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Tuesday, April 10, 2018

Ford Thunderbird

Classic Cars | Ford Thunderbird

Ford Thunderbird LOGO, classic cars

  Ford badge

     Originating in the deserts of the southwest, the name “Thunderbird” came from Native American legends and was proposed to Ford by young car stylist Alden Giberson, in 1954. Giberson purportedly won a $95 suit from Saks Fifth Avenue for suggesting the name.

      By emphasizing the Thunderbird’s comfort and luxury, Ford sold more than 16,000 Thunderbirds in the first year, while Chevrolet managed to move only about 700 Corvettes.

Ford Thunderbird, classic cars

    THE THUNDERBIRD made its debut in 1954, initially as a two-seat convertible that Ford hoped would rival Chevrolet’s racy Corvette. With its scooped hood, covered, rear-mounted spare tire, and (somewhat optimistic) 150 mph (241 km/h) speedometer, the car undoubtedly had upmarket credentials, but like the early Corvettes, it was never meant to be overtly sporty. While striking to look at, it used the same conventional 4.8-liter V8 as several other cars in Ford’s Mercury stable.

Ford Thunderbird, classic cars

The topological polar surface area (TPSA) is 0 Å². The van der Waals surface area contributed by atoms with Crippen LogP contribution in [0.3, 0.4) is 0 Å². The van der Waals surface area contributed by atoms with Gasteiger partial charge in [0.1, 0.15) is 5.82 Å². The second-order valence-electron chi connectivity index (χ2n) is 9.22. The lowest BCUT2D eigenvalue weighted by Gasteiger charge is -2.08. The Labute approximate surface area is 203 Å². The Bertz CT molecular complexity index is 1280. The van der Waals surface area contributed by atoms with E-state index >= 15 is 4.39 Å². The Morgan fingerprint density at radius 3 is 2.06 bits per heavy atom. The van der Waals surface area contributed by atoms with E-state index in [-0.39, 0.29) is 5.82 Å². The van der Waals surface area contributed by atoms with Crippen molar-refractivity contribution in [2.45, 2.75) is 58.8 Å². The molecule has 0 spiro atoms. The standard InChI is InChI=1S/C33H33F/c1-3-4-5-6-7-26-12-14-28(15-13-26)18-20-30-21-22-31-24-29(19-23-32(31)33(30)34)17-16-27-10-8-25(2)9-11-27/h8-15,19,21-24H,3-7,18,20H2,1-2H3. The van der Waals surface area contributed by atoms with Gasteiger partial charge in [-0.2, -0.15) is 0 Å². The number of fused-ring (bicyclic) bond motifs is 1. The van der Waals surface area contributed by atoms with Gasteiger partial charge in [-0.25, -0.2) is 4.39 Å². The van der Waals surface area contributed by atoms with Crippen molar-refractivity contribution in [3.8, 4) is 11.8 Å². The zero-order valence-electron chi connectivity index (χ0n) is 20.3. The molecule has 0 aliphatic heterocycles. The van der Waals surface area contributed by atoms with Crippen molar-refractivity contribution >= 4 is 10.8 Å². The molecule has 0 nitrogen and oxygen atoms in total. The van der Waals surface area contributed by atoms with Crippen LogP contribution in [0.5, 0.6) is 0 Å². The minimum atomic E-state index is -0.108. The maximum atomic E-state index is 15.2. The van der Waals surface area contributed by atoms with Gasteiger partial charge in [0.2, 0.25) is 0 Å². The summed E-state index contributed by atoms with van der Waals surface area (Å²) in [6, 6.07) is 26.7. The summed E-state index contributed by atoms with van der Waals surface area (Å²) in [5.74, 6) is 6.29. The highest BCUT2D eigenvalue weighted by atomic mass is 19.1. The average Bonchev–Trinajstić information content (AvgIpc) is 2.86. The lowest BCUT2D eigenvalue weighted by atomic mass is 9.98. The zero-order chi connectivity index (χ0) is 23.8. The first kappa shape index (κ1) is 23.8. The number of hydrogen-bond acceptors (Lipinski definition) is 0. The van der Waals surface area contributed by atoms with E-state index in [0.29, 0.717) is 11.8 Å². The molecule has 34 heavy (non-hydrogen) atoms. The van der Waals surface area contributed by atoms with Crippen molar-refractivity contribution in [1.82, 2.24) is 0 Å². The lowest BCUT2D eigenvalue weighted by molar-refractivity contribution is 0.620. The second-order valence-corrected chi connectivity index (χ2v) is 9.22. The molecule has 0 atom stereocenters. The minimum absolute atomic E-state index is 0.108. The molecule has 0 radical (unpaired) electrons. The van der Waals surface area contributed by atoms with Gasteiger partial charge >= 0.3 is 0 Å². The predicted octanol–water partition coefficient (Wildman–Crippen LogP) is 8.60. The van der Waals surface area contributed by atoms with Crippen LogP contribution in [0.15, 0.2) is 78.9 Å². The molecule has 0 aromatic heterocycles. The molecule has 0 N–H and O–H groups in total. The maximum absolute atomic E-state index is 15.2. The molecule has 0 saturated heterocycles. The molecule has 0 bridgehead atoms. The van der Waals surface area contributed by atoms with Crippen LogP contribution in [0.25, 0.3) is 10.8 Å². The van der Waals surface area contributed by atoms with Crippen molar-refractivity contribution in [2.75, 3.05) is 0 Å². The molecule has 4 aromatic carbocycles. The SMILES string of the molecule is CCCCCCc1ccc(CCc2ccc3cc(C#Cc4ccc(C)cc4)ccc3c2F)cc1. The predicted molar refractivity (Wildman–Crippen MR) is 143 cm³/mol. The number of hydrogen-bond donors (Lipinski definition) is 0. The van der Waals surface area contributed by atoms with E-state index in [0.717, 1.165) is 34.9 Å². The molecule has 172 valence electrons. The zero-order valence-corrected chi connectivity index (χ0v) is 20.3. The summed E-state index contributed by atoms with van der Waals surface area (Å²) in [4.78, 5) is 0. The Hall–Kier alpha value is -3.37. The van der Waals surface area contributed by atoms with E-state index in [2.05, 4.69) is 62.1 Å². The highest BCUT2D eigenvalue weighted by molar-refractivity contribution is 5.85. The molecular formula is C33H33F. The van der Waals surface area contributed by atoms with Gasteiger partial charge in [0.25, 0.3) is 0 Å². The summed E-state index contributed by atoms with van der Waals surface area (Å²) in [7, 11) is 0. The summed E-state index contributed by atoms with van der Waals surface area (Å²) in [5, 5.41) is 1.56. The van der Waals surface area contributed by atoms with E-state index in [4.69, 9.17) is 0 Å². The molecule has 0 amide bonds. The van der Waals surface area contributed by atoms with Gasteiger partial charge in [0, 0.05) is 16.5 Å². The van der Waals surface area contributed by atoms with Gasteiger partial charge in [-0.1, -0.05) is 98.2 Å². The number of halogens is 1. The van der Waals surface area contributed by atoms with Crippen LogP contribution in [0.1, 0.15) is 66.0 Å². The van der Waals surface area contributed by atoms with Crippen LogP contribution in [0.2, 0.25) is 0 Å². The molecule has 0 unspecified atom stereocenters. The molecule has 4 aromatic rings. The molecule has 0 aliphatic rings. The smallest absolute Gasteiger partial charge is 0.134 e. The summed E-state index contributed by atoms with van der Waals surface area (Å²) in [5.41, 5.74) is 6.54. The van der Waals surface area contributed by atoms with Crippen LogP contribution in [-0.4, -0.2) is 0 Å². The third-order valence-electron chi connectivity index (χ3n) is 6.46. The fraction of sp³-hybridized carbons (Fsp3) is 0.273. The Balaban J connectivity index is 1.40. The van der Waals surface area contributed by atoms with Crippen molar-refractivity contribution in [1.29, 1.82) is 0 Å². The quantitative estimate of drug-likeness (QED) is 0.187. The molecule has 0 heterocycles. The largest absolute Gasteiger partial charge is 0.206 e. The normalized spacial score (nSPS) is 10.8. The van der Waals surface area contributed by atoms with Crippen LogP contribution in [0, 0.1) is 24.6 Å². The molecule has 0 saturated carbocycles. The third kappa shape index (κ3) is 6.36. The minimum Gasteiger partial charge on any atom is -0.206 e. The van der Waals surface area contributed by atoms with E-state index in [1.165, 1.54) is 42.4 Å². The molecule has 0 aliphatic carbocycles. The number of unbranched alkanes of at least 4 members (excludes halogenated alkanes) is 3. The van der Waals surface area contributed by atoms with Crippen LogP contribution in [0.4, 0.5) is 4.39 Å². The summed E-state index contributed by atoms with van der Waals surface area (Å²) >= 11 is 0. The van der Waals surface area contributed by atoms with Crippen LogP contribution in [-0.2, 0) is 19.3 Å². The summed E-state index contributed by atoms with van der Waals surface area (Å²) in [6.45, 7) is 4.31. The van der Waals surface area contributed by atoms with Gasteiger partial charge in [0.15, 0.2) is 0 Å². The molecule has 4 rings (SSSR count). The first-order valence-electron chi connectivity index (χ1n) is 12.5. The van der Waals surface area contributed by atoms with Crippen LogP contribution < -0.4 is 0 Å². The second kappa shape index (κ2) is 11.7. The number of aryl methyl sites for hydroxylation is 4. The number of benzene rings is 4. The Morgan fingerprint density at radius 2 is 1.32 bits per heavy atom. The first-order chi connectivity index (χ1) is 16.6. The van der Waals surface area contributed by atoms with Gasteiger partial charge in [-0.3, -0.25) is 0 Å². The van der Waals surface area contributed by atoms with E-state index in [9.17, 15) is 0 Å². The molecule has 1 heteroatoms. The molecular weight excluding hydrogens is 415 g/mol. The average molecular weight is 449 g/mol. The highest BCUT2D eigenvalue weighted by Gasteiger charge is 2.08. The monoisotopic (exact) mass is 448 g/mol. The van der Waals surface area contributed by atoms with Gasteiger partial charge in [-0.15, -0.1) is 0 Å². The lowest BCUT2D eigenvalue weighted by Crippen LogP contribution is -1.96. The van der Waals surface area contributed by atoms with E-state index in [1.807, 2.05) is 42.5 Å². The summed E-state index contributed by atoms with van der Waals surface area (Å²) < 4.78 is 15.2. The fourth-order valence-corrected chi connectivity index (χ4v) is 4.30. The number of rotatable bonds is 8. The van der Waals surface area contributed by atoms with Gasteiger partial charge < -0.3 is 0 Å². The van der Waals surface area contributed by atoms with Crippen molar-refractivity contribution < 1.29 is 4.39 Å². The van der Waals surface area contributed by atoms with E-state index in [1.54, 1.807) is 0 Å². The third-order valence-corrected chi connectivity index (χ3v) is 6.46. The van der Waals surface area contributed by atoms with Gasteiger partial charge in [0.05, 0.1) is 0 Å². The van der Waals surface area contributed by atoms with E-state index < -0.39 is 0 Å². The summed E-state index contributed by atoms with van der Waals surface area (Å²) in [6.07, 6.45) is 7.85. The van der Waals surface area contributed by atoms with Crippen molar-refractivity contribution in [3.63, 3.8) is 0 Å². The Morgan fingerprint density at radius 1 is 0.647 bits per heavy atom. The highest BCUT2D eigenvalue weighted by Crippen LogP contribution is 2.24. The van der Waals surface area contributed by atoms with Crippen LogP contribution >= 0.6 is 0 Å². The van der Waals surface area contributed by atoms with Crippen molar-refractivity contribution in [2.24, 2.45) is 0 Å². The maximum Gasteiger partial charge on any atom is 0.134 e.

Although not the fastest Ford, appearance came first for many Thunderbird buyers. By making it relatively large for a two-seater, the company was able to create a sleek, low-riding shape with high levels of interior comfort. With its single headlamps and small rear fins, it was instantly recognizable as a Ford.
Ford Thunderbird, classic cars The Classic Thunderbird was Ford's first true two-seater sports car for many years. It came out in 1955 as Ford’s answer to the Chevrolet Corvette. The Thunderbird was a beauty with crisp and restrained styling and it was a great success. Over 16,000 were built in 1955 compared to sales   of only 700 Corvettes that year. The classic sporty two-seater lasted just 3 years, though the Thunderbird name lived on in a bigger, heavier cars with little sportiness about them.

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